The 7 myths of online marketing with Facebook and Google

From a marketing point of view, Facebook and Google are the mainstays to help drive substantial amounts of traffic to insurance businesses.  Both companies have “perceived” free options and paid options.  Let’s look at both sites, their offerings, and bust some myths about driving traffic.

Facebook

Facebook have two distinct options to drive traffic.  Engagement based activity and paid traffic activity.

Building Engagement

Engagement consists of building pages or communities on Facebook and growing an audience by adding great content and trying to create dialogue with a group that relates to your market.  So as a boat insurer you could build a dinghy Facebook group and discuss and share content around the whole of the subject – not just insurance.  Or as a hot hatch insurer, you can build a page around cars and piston heads.

Myth 1: driving engagement on Facebook is free.  Yes, adding a Facebook page or group is free but you will still need to dedicate time and resource to grow something meaningful.  And that still costs money somewhere in your business be it staffing or outsourcing for content or services.

Understanding this ahead of time will help you understand what effort you will need to put in to this form of activity to get it to work. Simply building a page and simply adding marketing messages to it will not drive traffic or sales to your business.

Paid Activity

The other form of marketing you can carry out on Facebook is paid.  In the last several months, Facebook has seriously increased the paid advertising options, you can buy visits to your site, drive people to your company Facebook page, attract downloads of your web app and much, much more.

Myth 2: simply buying traffic to your Facebook pages will not guarantee success.  Having a large audience on your Facebook page is not enough to guarantee you will drive enquiries and sales.  You will still need to engage with them.

Myth 3: my customers don’t use Facebook. The profiling options in Facebook mean you can really drill down and find pockets of your customers.  Doing this research ahead of time will be the difference between success and failure.

Google

As we know, Google has been the unchallenged 900lb gorilla in marketing for a large number of companies for a few years, in fact some insurance companies we have seen only use Google for their online marketing. (That’s not a good thing). The same as Facebook, there are two ways to drive traffic from Google – natural rankings and paid listings.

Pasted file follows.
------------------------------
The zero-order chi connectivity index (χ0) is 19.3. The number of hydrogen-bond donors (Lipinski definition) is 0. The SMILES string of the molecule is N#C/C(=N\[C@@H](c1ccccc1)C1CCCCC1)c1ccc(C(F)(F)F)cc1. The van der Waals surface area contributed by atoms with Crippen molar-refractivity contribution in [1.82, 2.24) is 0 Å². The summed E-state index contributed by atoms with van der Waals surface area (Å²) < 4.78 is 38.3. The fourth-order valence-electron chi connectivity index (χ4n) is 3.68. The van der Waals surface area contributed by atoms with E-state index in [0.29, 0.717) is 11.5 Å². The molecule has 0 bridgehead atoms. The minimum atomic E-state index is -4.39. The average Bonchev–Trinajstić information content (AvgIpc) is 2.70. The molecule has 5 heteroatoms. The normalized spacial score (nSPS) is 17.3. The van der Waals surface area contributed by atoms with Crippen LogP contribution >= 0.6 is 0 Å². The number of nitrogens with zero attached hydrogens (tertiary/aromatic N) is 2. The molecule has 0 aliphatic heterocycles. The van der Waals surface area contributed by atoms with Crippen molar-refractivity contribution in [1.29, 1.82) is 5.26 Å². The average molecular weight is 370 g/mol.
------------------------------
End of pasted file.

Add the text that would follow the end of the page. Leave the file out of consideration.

Natural rankings

The dreaded SEO, the art of getting your site in front of people looking for your product.  Again, as lots of people feel they aren’t paying for traffic in the same way as paid for traffic, they consider it free.

Myth 4: Google natural ranking traffic is free. To try and get your site ranking higher you will need to invest in content and expertise to make sure your website is optimised to suit both search engines and users.  This costs time and effort and the return on investment can take longer than simply buying traffic.

Myth 5: I can guarantee you top 10 rankings. No agency can guarantee you page one rankings.  Not even Google, who have been caught out in recent months in trying to game their own rankings with newly acquired sites and then getting penalised as they struggle to rank them.

Paid search

As well as Facebook, Google offer Google Adwords which is a pay per click service where you can simply buy traffic based on the keyword searches you wish to.

Myth 6: I can simply pay more money than anyone else to sit at the top of paid search. It is not as simple as paying more money to get to the top of the paid searches.  They have a complicated process which could see someone paying less than you sitting above you because their advert is more engaging and seen as relevant.

Myth 7: I just need to drive people to my homepage. Google Adwords traffic is not simply driving traffic to your homepage.  You need to build campaigns around specific pages or topics on your sites and drive people to the most relevant page.  This might not be your homepage.

Summary

I think from a marketing standpoint, Facebook is becoming like Google. Both have perceived free options and also easy to use paid options.  Hopefully this article will show you that while this is partly true, you need to ensure you understand what you are getting yourself into, whichever way you decide to try and grow your business.

 

About the Author Jason Hulott

Jason Hulott is Business Development Director at Digital Marketing Specialists, Speedie Consultants. He is Google Partner certified. His role is to identify and implement traffic generating and revenue increasing ideas for our client base.

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